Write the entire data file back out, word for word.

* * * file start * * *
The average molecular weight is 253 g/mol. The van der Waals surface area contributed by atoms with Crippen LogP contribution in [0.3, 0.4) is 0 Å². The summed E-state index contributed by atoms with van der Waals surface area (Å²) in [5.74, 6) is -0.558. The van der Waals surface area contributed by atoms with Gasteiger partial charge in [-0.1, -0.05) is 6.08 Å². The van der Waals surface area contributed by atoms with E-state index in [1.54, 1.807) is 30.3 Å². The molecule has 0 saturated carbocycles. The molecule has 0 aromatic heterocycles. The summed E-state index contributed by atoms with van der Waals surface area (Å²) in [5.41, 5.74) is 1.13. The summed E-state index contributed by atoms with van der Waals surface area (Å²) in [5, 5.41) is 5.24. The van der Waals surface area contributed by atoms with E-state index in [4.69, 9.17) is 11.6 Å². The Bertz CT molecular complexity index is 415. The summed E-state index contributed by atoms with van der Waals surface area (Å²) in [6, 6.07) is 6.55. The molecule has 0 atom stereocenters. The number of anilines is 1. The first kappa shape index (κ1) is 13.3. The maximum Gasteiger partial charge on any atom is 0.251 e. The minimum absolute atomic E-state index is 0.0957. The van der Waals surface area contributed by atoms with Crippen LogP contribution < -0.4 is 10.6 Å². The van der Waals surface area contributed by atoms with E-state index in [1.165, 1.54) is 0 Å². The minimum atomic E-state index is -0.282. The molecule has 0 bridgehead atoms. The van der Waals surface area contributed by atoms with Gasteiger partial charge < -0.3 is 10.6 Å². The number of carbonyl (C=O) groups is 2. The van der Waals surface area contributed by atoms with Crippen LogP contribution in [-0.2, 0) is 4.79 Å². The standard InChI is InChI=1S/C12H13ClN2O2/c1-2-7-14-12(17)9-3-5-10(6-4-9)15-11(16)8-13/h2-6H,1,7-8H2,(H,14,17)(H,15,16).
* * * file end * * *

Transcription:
The average molecular weight is 253 g/mol. The van der Waals surface area contributed by atoms with Crippen LogP contribution in [0.3, 0.4) is 0 Å². The summed E-state index contributed by atoms with van der Waals surface area (Å²) in [5.74, 6) is -0.558. The van der Waals surface area contributed by atoms with Gasteiger partial charge in [-0.1, -0.05) is 6.08 Å². The van der Waals surface area contributed by atoms with E-state index in [1.54, 1.807) is 30.3 Å². The molecule has 0 saturated carbocycles. The molecule has 0 aromatic heterocycles. The summed E-state index contributed by atoms with van der Waals surface area (Å²) in [5.41, 5.74) is 1.13. The summed E-state index contributed by atoms with van der Waals surface area (Å²) in [5, 5.41) is 5.24. The van der Waals surface area contributed by atoms with E-state index in [4.69, 9.17) is 11.6 Å². The Bertz CT molecular complexity index is 415. The summed E-state index contributed by atoms with van der Waals surface area (Å²) in [6, 6.07) is 6.55. The molecule has 0 atom stereocenters. The number of anilines is 1. The first kappa shape index (κ1) is 13.3. The maximum Gasteiger partial charge on any atom is 0.251 e. The minimum absolute atomic E-state index is 0.0957. The van der Waals surface area contributed by atoms with Crippen LogP contribution < -0.4 is 10.6 Å². The van der Waals surface area contributed by atoms with E-state index in [1.165, 1.54) is 0 Å². The minimum atomic E-state index is -0.282. The molecule has 0 bridgehead atoms. The van der Waals surface area contributed by atoms with Gasteiger partial charge < -0.3 is 10.6 Å². The number of carbonyl (C=O) groups is 2. The van der Waals surface area contributed by atoms with Crippen LogP contribution in [-0.2, 0) is 4.79 Å². The standard InChI is InChI=1S/C12H13ClN2O2/c1-2-7-14-12(17)9-3-5-10(6-4-9)15-11(16)8-13/h2-6H,1,7-8H2,(H,14,17)(H,15,16).